Friday, May 27, 2016

Rape on TV: The Difference Between ‘Outlander’ and ‘Game of Thrones’

By: Jen Stayrook, theworkprint.com


Disclaimer: I don’t enjoy rape and sexual assault on television, in movies, books, or any media. Whenever it happens (and it seems like it’s often), I understand it’s hard to watch for most, as it should be, but I think it’s important that we do depict these barbarous acts, not for shock value, but for the sake of discussion. We need to critique not that the act is on screens, but how it’s being shown and then how it is later dealt with.

Outlander had another violent episode with “La Dame Blanche.” Book readers knew the attack was coming but it still didn’t prepare for the brutality of the scene and watching young Mary Hawkins raped in a dark alley with Claire helpless to save her.


If you’ve read the books, you’ll know that rape, unfortunately, isn’t uncommon in the world of Outlander. In fact, I can only think of one main character in the series who isn’t raped or nearly raped. In some ways, viewers might compare Mary’s rape to Sansa’s rape last year on Game of Thrones and they wouldn’t be off base. For starters, both characters were innocent, virgin girls raped horrifically by men exerting their power. Both scenes were difficult to withstand, making good use of screams and lighting to convey the horror of the moment. However, it’s how these shows handle the aftermath of rape that tells their difference.

It’s no coincidence that Jamie finally regains some sense of self the same episode Mary is raped. It’s through his eyes that we see the repercussions of this crime and see it as more than just a shocking act. I’ve already discussed before how I approve of Starz not holding back on the brutality of Jamie’s rape and showing his PTSD, but in “La Dame Blanche” we get to hear in his own words how the rape has affected him. Early in the episode, Claire tells Jamie that Black Jack Randall is alive and much to Claire’s surprise, Jamie is elated at the news because now he can kill Randall himself. He’s a renewed man, even gaining back his lust. When the couple argues over Jamie’s actions at a brothel, Claire begs Jamie to make her understand what’s going on his head after the harrowing moments with Black Jack Randall. He tells her:

"There’s this place inside me, a place I think everyone has, that they keep to themselves. A fortress where the most private part of you lives. It is your soul, the bit that makes you yourself and not anyone else. But after Wentworth, it was like my fortress had been blown apart. The thing that once lived there was suddenly exposed, out in the open, without shelter, without–That’s where I’ve been ever since, Claire. Naked. Alone. Trying to hide under a blade of grass."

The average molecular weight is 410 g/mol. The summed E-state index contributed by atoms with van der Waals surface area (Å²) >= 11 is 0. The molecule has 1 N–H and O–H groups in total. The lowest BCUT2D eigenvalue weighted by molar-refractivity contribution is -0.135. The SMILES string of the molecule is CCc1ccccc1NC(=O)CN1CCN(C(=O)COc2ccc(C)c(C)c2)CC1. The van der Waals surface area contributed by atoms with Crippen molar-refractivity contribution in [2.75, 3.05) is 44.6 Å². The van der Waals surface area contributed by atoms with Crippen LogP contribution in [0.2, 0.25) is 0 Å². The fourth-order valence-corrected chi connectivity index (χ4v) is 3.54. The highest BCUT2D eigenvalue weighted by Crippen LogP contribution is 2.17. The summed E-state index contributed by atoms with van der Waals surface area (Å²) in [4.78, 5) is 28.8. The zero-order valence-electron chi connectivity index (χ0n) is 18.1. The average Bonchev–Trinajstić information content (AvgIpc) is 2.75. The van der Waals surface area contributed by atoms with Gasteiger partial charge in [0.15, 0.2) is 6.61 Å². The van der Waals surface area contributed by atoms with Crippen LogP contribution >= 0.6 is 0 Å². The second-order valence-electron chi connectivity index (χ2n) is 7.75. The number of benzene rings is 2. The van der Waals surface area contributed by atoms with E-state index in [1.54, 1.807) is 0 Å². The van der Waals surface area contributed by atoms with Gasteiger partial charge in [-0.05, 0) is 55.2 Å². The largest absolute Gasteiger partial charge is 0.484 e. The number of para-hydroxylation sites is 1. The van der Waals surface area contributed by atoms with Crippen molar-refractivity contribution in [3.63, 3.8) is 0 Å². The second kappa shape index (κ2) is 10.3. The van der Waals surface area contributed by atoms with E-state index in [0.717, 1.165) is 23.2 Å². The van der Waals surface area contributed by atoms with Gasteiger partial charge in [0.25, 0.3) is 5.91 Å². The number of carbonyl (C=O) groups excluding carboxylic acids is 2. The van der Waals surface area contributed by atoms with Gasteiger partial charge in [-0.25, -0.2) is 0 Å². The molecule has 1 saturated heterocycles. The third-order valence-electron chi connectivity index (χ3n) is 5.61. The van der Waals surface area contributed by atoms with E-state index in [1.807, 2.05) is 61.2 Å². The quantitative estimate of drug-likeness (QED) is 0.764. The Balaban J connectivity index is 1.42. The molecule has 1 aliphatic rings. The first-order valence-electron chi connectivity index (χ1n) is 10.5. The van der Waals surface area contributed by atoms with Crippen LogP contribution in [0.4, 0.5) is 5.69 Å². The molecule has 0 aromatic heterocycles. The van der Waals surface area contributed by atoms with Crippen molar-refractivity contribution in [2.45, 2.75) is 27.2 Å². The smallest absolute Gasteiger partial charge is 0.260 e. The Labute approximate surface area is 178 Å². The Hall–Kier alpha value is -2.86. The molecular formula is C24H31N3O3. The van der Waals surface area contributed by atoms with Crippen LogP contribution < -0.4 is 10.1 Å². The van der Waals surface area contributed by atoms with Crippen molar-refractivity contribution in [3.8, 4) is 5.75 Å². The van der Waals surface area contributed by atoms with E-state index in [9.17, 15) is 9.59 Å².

And therein is the difference between how Outlander and Game of Thrones handle rape. Outlander understands it is a dark reality but never plays into it being solely for shock value. Jamie’s rape is very much a part of who he is now. We’ve watched four episodes of him trying to pull himself together and with a meeting with Black Jack looming on the horizon, it seems like it won’t be something we’re likely to forget very soon. Nor should we forget.

The same is true for Mary Hawkins. Had her rape been in Game of Thrones, it would have thrown in as an aside, much like the rapes we saw happen at Craster’s Keep in season four. What happened to Mary in Outlander was despicable, but we’re not likely to see it as a footnote in the history of Claire and Jamie. Claire cares very much for the safety of this girl, her mental and physical well-being. It is not a crime that any of these characters will brush off as “something that just happens in this world.” It is an act that rightfully enrages them, something that should be dealt with. They care for her reputation, knowing what it means in this world, but more importantly they care for the girl behind the reputation.

In Sansa’s case, there is no “dealing” with her rape, there is no help for her pain, no talk of her torture. Narratively, it lifts completely free from most everything else going on in Westeros, much like many of the gratuitous violent scenes. At one point she makes mention of Ramsay’s abuse to Theon and he responds with a look that says, “Well, yea, that’s what he does.” No one, not even Brienne tells Sansa how wrong it is to be raped, they simply offer sad looks and we’re left to accept that rape is inevitable for women in the world of Game of Thrones. Just because something is inevitable or god forbid, common, doesn’t mean it needs to be accepted as such by both the characters in that world, and viewers alike. Outlander understands this, Game of Thrones doesn’t.

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